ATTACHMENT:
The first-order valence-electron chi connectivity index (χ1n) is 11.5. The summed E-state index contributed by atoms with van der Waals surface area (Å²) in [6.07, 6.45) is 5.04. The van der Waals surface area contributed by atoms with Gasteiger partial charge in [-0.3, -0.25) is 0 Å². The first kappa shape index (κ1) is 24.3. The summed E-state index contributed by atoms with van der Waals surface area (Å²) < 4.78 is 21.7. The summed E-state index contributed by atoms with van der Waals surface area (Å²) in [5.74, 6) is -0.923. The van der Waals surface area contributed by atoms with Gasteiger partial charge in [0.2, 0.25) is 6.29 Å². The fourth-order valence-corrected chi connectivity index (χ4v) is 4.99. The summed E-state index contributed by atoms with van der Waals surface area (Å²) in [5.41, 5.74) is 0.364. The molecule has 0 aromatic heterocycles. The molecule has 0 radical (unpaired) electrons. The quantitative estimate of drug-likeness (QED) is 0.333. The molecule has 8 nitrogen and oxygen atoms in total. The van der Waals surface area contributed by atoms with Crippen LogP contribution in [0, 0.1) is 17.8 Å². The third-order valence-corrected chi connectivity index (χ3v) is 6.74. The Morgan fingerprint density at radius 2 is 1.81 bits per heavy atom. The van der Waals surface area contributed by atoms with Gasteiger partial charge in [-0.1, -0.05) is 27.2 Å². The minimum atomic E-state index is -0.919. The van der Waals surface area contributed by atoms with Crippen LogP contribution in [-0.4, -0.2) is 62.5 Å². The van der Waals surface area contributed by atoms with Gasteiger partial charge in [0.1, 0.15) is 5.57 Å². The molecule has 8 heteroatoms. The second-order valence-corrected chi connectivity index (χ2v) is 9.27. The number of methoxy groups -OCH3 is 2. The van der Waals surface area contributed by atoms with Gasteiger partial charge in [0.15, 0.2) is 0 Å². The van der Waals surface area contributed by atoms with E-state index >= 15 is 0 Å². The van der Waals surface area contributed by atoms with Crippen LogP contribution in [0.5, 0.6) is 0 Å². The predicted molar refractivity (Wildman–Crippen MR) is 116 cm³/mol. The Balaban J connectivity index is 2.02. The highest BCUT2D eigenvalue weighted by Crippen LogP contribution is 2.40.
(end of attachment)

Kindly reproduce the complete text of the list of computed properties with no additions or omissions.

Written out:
The first-order valence-electron chi connectivity index (χ1n) is 11.5. The summed E-state index contributed by atoms with van der Waals surface area (Å²) in [6.07, 6.45) is 5.04. The van der Waals surface area contributed by atoms with Gasteiger partial charge in [-0.3, -0.25) is 0 Å². The first kappa shape index (κ1) is 24.3. The summed E-state index contributed by atoms with van der Waals surface area (Å²) < 4.78 is 21.7. The summed E-state index contributed by atoms with van der Waals surface area (Å²) in [5.74, 6) is -0.923. The van der Waals surface area contributed by atoms with Gasteiger partial charge in [0.2, 0.25) is 6.29 Å². The fourth-order valence-corrected chi connectivity index (χ4v) is 4.99. The summed E-state index contributed by atoms with van der Waals surface area (Å²) in [5.41, 5.74) is 0.364. The molecule has 0 aromatic heterocycles. The molecule has 0 radical (unpaired) electrons. The quantitative estimate of drug-likeness (QED) is 0.333. The molecule has 8 nitrogen and oxygen atoms in total. The van der Waals surface area contributed by atoms with Crippen LogP contribution in [0, 0.1) is 17.8 Å². The third-order valence-corrected chi connectivity index (χ3v) is 6.74. The Morgan fingerprint density at radius 2 is 1.81 bits per heavy atom. The van der Waals surface area contributed by atoms with Gasteiger partial charge in [-0.1, -0.05) is 27.2 Å². The minimum atomic E-state index is -0.919. The van der Waals surface area contributed by atoms with Crippen LogP contribution in [-0.4, -0.2) is 62.5 Å². The van der Waals surface area contributed by atoms with Gasteiger partial charge in [0.1, 0.15) is 5.57 Å². The molecule has 8 heteroatoms. The second-order valence-corrected chi connectivity index (χ2v) is 9.27. The number of methoxy groups -OCH3 is 2. The van der Waals surface area contributed by atoms with Gasteiger partial charge in [0.15, 0.2) is 0 Å². The van der Waals surface area contributed by atoms with E-state index >= 15 is 0 Å². The van der Waals surface area contributed by atoms with Crippen LogP contribution in [0.5, 0.6) is 0 Å². The predicted molar refractivity (Wildman–Crippen MR) is 116 cm³/mol. The Balaban J connectivity index is 2.02. The highest BCUT2D eigenvalue weighted by Crippen LogP contribution is 2.40.